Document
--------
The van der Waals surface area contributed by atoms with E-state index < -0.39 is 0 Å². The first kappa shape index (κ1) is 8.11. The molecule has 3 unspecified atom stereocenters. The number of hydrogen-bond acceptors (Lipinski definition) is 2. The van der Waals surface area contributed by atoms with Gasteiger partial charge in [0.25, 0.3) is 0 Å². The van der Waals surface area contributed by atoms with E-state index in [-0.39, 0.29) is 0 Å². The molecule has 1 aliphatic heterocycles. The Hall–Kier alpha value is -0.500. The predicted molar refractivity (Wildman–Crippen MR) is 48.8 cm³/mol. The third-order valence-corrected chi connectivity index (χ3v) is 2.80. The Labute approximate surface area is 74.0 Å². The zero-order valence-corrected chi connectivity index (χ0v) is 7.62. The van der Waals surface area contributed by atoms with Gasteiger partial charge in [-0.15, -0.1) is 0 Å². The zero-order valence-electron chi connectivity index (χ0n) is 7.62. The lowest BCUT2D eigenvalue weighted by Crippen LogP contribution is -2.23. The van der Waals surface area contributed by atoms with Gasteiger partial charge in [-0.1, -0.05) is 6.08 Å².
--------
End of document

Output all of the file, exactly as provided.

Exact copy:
The van der Waals surface area contributed by atoms with E-state index < -0.39 is 0 Å². The first kappa shape index (κ1) is 8.11. The molecule has 3 unspecified atom stereocenters. The number of hydrogen-bond acceptors (Lipinski definition) is 2. The van der Waals surface area contributed by atoms with Gasteiger partial charge in [0.25, 0.3) is 0 Å². The van der Waals surface area contributed by atoms with E-state index in [-0.39, 0.29) is 0 Å². The molecule has 1 aliphatic heterocycles. The Hall–Kier alpha value is -0.500. The predicted molar refractivity (Wildman–Crippen MR) is 48.8 cm³/mol. The third-order valence-corrected chi connectivity index (χ3v) is 2.80. The Labute approximate surface area is 74.0 Å². The zero-order valence-corrected chi connectivity index (χ0v) is 7.62. The van der Waals surface area contributed by atoms with Gasteiger partial charge in [-0.15, -0.1) is 0 Å². The zero-order valence-electron chi connectivity index (χ0n) is 7.62. The lowest BCUT2D eigenvalue weighted by Crippen LogP contribution is -2.23. The van der Waals surface area contributed by atoms with Gasteiger partial charge in [-0.1, -0.05) is 6.08 Å².